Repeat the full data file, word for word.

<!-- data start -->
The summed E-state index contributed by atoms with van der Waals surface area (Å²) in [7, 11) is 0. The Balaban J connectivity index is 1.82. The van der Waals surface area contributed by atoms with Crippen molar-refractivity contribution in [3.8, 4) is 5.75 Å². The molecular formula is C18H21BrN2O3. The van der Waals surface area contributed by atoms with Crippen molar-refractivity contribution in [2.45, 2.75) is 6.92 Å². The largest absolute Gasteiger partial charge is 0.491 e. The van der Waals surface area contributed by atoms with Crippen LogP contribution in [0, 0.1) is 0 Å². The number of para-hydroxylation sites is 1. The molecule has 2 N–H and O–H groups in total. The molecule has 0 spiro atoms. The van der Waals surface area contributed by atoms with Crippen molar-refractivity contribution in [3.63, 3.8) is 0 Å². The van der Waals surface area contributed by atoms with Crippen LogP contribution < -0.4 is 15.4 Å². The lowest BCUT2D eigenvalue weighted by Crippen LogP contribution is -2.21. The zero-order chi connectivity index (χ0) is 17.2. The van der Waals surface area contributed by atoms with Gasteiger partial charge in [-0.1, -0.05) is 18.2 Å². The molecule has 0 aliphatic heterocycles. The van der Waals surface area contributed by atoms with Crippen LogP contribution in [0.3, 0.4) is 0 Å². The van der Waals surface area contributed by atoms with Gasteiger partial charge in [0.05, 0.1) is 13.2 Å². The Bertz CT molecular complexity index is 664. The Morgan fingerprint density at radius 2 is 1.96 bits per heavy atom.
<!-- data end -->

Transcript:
The summed E-state index contributed by atoms with van der Waals surface area (Å²) in [7, 11) is 0. The Balaban J connectivity index is 1.82. The van der Waals surface area contributed by atoms with Crippen molar-refractivity contribution in [3.8, 4) is 5.75 Å². The molecular formula is C18H21BrN2O3. The van der Waals surface area contributed by atoms with Crippen molar-refractivity contribution in [2.45, 2.75) is 6.92 Å². The largest absolute Gasteiger partial charge is 0.491 e. The van der Waals surface area contributed by atoms with Crippen LogP contribution in [0, 0.1) is 0 Å². The number of para-hydroxylation sites is 1. The molecule has 2 N–H and O–H groups in total. The molecule has 0 spiro atoms. The van der Waals surface area contributed by atoms with Crippen molar-refractivity contribution in [3.63, 3.8) is 0 Å². The van der Waals surface area contributed by atoms with Crippen LogP contribution < -0.4 is 15.4 Å². The lowest BCUT2D eigenvalue weighted by Crippen LogP contribution is -2.21. The zero-order chi connectivity index (χ0) is 17.2. The van der Waals surface area contributed by atoms with Gasteiger partial charge in [-0.1, -0.05) is 18.2 Å². The molecule has 0 aliphatic heterocycles. The van der Waals surface area contributed by atoms with Crippen LogP contribution in [0.3, 0.4) is 0 Å². The van der Waals surface area contributed by atoms with Gasteiger partial charge in [0.05, 0.1) is 13.2 Å². The Bertz CT molecular complexity index is 664. The Morgan fingerprint density at radius 2 is 1.96 bits per heavy atom.